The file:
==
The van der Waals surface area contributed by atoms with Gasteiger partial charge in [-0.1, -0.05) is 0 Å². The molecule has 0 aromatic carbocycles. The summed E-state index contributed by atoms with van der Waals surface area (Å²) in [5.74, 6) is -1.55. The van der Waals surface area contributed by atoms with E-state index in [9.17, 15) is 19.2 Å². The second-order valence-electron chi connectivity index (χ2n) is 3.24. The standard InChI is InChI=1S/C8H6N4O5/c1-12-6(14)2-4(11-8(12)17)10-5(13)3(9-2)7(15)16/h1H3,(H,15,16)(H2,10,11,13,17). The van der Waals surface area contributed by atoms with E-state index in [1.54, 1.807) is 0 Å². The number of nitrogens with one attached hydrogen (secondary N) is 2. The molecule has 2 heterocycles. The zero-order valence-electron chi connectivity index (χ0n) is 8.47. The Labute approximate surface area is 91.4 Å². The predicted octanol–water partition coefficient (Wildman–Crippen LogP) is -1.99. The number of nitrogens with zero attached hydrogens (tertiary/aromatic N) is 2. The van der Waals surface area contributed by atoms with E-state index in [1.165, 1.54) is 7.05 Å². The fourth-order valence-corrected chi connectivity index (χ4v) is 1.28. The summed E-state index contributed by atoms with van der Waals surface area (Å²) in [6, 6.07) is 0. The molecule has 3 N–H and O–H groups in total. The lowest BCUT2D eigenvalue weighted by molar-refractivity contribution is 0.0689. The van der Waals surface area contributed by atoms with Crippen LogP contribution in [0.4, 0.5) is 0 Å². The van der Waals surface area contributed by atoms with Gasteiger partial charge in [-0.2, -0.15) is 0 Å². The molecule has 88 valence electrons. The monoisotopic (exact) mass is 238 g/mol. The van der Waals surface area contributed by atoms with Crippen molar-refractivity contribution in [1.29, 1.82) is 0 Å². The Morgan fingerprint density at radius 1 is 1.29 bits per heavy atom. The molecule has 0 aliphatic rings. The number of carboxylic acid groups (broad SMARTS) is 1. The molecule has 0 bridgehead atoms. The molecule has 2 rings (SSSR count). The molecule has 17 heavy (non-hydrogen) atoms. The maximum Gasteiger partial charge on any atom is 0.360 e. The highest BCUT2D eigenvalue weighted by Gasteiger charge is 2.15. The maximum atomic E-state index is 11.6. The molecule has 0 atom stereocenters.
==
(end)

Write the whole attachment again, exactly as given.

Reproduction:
The van der Waals surface area contributed by atoms with Gasteiger partial charge in [-0.1, -0.05) is 0 Å². The molecule has 0 aromatic carbocycles. The summed E-state index contributed by atoms with van der Waals surface area (Å²) in [5.74, 6) is -1.55. The van der Waals surface area contributed by atoms with E-state index in [9.17, 15) is 19.2 Å². The second-order valence-electron chi connectivity index (χ2n) is 3.24. The standard InChI is InChI=1S/C8H6N4O5/c1-12-6(14)2-4(11-8(12)17)10-5(13)3(9-2)7(15)16/h1H3,(H,15,16)(H2,10,11,13,17). The van der Waals surface area contributed by atoms with E-state index in [1.54, 1.807) is 0 Å². The number of nitrogens with one attached hydrogen (secondary N) is 2. The molecule has 2 heterocycles. The zero-order valence-electron chi connectivity index (χ0n) is 8.47. The Labute approximate surface area is 91.4 Å². The predicted octanol–water partition coefficient (Wildman–Crippen LogP) is -1.99. The number of nitrogens with zero attached hydrogens (tertiary/aromatic N) is 2. The van der Waals surface area contributed by atoms with E-state index in [1.165, 1.54) is 7.05 Å². The fourth-order valence-corrected chi connectivity index (χ4v) is 1.28. The summed E-state index contributed by atoms with van der Waals surface area (Å²) in [6, 6.07) is 0. The molecule has 3 N–H and O–H groups in total. The lowest BCUT2D eigenvalue weighted by molar-refractivity contribution is 0.0689. The van der Waals surface area contributed by atoms with Crippen LogP contribution in [0.4, 0.5) is 0 Å². The van der Waals surface area contributed by atoms with Gasteiger partial charge in [-0.2, -0.15) is 0 Å². The molecule has 88 valence electrons. The monoisotopic (exact) mass is 238 g/mol. The van der Waals surface area contributed by atoms with Crippen molar-refractivity contribution in [1.29, 1.82) is 0 Å². The Morgan fingerprint density at radius 1 is 1.29 bits per heavy atom. The molecule has 0 aliphatic rings. The number of carboxylic acid groups (broad SMARTS) is 1. The molecule has 0 bridgehead atoms. The molecule has 2 rings (SSSR count). The molecule has 17 heavy (non-hydrogen) atoms. The maximum Gasteiger partial charge on any atom is 0.360 e. The highest BCUT2D eigenvalue weighted by Gasteiger charge is 2.15. The maximum atomic E-state index is 11.6. The molecule has 0 atom stereocenters.